West Coast Cool
The failure of Chet Baker.
Sep 23, 2002, Vol. 8, No. 02 • By STEPHEN SCHWARTZ
Deep in a Dream
AT THIRTEEN, living in Marin County, California, I worshipped Chet Baker, the trumpet star of "West Coast" jazz. I also idolized the saxophonists Gerry Mulligan, Stan Getz, and Lee Konitz, a sax star I saw repeatedly in an obscure restaurant where underage kids were admitted. There was something that appealed to adolescents in their music; they often favored upbeat melodies like "I Can't Believe That You're in Love with Me" that weren't far in spirit from mushy pop ballads.
But Mulligan, Baker, and Getz were also victims of heroin, and as I got older I watched them fall apart (like Baker), or fall away (like Getz, who became world famous playing another form of pop jazz, bossa nova), or merely fall off the horizon (like Mulligan and Konitz). I already knew, as a teenaged jazz fan entering the 1960s, that there was a difference between West Coast cool and the East Coast styles of Thelonious Monk, Bud Powell, John Coltrane, Ornette Coleman, Ahmad Jamal, and Yusef Lateef. I had to live a few years more to understand the meaning of the difference, which naturally had to do with race.
California cool, invented by white boys, was a simulacrum of jazz. Real jazz, even at its most exhilarating, was a product of deeper, more despairing forces. As a trumpet player Baker tried to bridge the gap, gravitating between pretty songs in the picnic idiom of 1950s Southern California (he even recorded mood music with strings) and his own obsessional form of musical melancholia. But his art failed appallingly.
Baker lived in Marin County for a time. After a disastrous series of European tours, he returned to San Francisco in the mid-1960s, where he became famous for blowing off club dates and getting his mouth messed up by a beating, probably the outcome of a bad drug deal. Then it was back to Europe and more junk. His career, but not his reputation, was revived again in the 1980s, when his creepy, inept singing drew attention from the punk generation, and people in San Francisco went to see him on the presumption he might drop dead on the stage.
Who would care? At the beginning, in the early 1950s, Chet Baker seemed extraordinarily gifted. His trumpet style was glossy--so glossy, it often seemed soulless. He was a natural prodigy with no training, and his work with other musicians was complicated by the fact that he did not know what key he or they were playing in. He had the unique gift of virtuosity on a musical instrument at first contact and an ability to reproduce a song almost perfectly after hearing it a couple of times. And, except for a missing front tooth, he was ravishingly handsome, with a fetching pout, chiseled cheekbones, and a pompadour. Luck was generous to him; early in his career he was elected the world's top trumpeter by the Down Beat readers' poll, beating Dizzy Gillespie and Miles Davis by a wide margin. His bizarre talent and the acclaim that greeted him meant he had never had to pay any dues learning his craft. Called the "James Dean of jazz," he pursued the role with enthusiasm.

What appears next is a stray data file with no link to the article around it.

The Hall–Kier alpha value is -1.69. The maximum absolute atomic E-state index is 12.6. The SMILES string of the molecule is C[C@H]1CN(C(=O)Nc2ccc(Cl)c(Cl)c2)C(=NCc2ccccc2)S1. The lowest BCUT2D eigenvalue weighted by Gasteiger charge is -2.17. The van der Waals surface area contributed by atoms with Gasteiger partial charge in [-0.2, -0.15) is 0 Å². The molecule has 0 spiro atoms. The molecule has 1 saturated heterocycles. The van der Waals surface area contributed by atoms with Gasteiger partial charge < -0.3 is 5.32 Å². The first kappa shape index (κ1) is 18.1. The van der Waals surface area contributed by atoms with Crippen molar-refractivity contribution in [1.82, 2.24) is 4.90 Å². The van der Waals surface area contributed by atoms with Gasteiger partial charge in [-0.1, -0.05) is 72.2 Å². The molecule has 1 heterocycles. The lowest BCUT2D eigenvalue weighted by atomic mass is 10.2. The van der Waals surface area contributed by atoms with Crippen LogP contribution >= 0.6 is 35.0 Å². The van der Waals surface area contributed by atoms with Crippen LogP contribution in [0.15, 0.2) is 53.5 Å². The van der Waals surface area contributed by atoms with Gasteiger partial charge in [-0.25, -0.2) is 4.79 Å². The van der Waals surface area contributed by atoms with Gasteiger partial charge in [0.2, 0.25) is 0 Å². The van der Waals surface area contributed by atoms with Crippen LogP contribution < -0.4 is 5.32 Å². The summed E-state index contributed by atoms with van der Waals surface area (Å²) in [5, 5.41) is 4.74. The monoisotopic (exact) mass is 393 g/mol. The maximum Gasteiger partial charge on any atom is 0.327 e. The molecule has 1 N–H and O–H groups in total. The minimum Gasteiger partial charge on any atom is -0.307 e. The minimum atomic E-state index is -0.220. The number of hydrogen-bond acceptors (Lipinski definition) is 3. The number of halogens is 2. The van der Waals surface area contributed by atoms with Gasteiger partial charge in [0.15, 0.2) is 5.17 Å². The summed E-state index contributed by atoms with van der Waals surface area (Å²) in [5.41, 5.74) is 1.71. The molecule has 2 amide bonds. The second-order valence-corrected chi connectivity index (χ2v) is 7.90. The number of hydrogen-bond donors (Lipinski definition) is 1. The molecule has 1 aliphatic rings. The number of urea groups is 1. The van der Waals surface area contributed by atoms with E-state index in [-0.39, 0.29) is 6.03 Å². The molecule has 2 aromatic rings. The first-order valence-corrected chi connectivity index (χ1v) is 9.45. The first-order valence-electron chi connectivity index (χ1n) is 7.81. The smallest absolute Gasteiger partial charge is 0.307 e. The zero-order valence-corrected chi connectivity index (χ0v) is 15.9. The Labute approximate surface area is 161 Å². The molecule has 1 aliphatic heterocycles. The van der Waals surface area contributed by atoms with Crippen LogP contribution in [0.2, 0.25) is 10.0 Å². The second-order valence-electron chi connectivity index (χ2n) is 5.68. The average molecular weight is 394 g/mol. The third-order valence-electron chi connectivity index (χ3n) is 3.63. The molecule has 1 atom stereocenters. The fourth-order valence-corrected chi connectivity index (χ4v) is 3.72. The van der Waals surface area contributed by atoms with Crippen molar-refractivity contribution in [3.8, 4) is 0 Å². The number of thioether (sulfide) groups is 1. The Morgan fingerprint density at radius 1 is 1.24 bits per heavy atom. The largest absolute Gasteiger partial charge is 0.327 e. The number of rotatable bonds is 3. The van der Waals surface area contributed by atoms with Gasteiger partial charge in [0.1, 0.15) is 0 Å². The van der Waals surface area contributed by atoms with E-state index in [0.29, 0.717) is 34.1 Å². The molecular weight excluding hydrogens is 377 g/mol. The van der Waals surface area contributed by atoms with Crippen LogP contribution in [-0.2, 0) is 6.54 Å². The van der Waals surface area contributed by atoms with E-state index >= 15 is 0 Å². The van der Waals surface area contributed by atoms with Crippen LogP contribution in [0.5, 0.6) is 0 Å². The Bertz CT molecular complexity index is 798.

"Deep in a Dream," James Gavin's biography of Chet Baker, is a troubling document. It chronicles Baker's relentless descent from Californian godhood to utter ruin. When Baker was found dead on an Amsterdam sidewalk in 1988, a lot of people were glad to see the last of him. Detail upon detail in this volume reveals the full round of his junkie vices: idiotic lies and fabrications, endless petty scams, wife-beating, abandoned offspring, corruption of the impressionable young by turning them on to heroin. He was also an ignorant, arrogant racist. Chet Baker was born in Oklahoma, and his family's peregrination from there to California reminds one of "The Grapes of Wrath" as it might have been if Jim Thompson had written it.
And yet, every once in a while, his music has its attractions, and Gavin's biography swings back and forth between undiluted praise for "Chettie" and a palpable loathing. Gavin writes of Baker's 1968 appearance on Steve Allen's television show, "When he played a song he knew well, 'These Foolish Things,' he embarrassed no one. His lyricism had mostly returned, though he had to focus with all his might to make it safely to the next note, like a child taking his first steps. With Vietnam War reports following on the eleven o'clock news, Baker's performance seemed like a quaint trip back to an era of taffeta prom dresses and kisses stolen inside Dad's Chevrolet."